Tiny House, Tiny Living, The Tiny Life.

Posts Tagged Green & Eco Friendly

Space Saving Toilet

sink toilet

If you asked me a year ago if I would ever be blogging about toilets, well I most likely would have laughed at you.

I have seen these before, but they are most often conversion kits and a never looked quite as nice.  The Caroma Profile Smart is a Small profile toilet that has an integrated sink that uses the water before it goes into the toilet.  I have told folks about these before and often get this disgusted look, if you have never had to fix one you might not know how they work.  First the water fills a reservoir tank, that tank empties down into the bow through small holes at the top, the water collects in the bowl and well you know the rest.   The water that goes into the reservoir is 100% clean water, same stuff you drink from the tap.

If you are in another country this may not be the case as they sometimes use grey water, which I hope catches on here, but here in the US of A we use the regular water to fill the bowl.  What is more many folks put what are essentially chlorine tablets in the reservoir which creates a barrier if you will.  In fact if you read any disaster preparedness guide they talk about if push comes to shove, you can drink from the reservoir (best to boil).

sink toilet 2

So what’s so great about this toilet first it actually looks somewhat attractive, the second is that it is a very narrow profile, perfect for tiny houses.

  • High efficiency dual flush toilet – 1.28/0.8 gallons (4.8/3 liters) per flush
  • Integrated sink for enhanced water savings
  • After flushing, fresh cold water is directed through the faucet for hand washing and drains into the tank to be used for the next flush
  • Unique water and space saving design
  • Chrome buttons built-in to tapware design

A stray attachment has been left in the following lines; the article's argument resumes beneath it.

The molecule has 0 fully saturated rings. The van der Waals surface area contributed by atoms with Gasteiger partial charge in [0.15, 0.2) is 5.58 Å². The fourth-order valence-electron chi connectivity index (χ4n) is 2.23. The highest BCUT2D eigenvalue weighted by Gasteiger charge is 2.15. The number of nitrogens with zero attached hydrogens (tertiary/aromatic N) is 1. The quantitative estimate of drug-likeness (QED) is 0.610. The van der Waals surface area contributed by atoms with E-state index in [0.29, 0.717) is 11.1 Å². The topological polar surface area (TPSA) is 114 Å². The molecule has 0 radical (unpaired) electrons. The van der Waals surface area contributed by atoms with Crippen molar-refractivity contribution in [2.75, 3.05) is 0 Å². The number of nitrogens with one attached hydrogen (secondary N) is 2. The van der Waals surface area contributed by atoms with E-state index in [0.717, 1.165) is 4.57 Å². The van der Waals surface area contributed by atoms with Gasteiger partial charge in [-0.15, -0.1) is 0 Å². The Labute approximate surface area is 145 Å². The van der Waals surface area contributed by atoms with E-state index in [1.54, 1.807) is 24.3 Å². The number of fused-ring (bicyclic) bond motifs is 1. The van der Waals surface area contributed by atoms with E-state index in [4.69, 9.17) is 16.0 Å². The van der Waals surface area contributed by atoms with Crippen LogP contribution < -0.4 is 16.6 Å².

• Easy installation
  • Large trapway virtually eliminates blockages
  • 12″ rough-in

more here

Billboard Refit

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I have been preaching the need for us to live allot more locally, for a variety of reasons.   As we do the old infrastructure of our 1600 mile salad will no longer have its usefulness. I wrote about how retrofitting a grocery store was one example of this, well here is another.  Dornob talked about this great concept

There are nearly 500,000 freestanding billboards in the United States alone. What if any number of these could be converted en mass into functional, modular prefab homes that could be shipped and installed in rural and urban areas around the country – eco-friendly, cheap new housing from recycled old billboards.

Prefabrication and portability are nothing new in architecture and transportation, but world-changing modular and mass-producible visions  like this concept by Nocturnal Design Labs are few and far between. Unlike most conventional prefabs, these spaces are planned with interior layouts, sun paths and wind patterns in mind, giving the result a distictive and dynamic shape.

rom the curved modern shell and functional interior spaces to the high-up locations with varied views, there is more to this than simply a clever idea from a forward-thinking designer – these are best understood as prefab building prototypes, the potential start of an entire movement in adaptive reuse already being explored by various architects and designs.

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Happy Halloween!

I normally only post Monday to Friday, but since its a holiday I decided to do a quick post.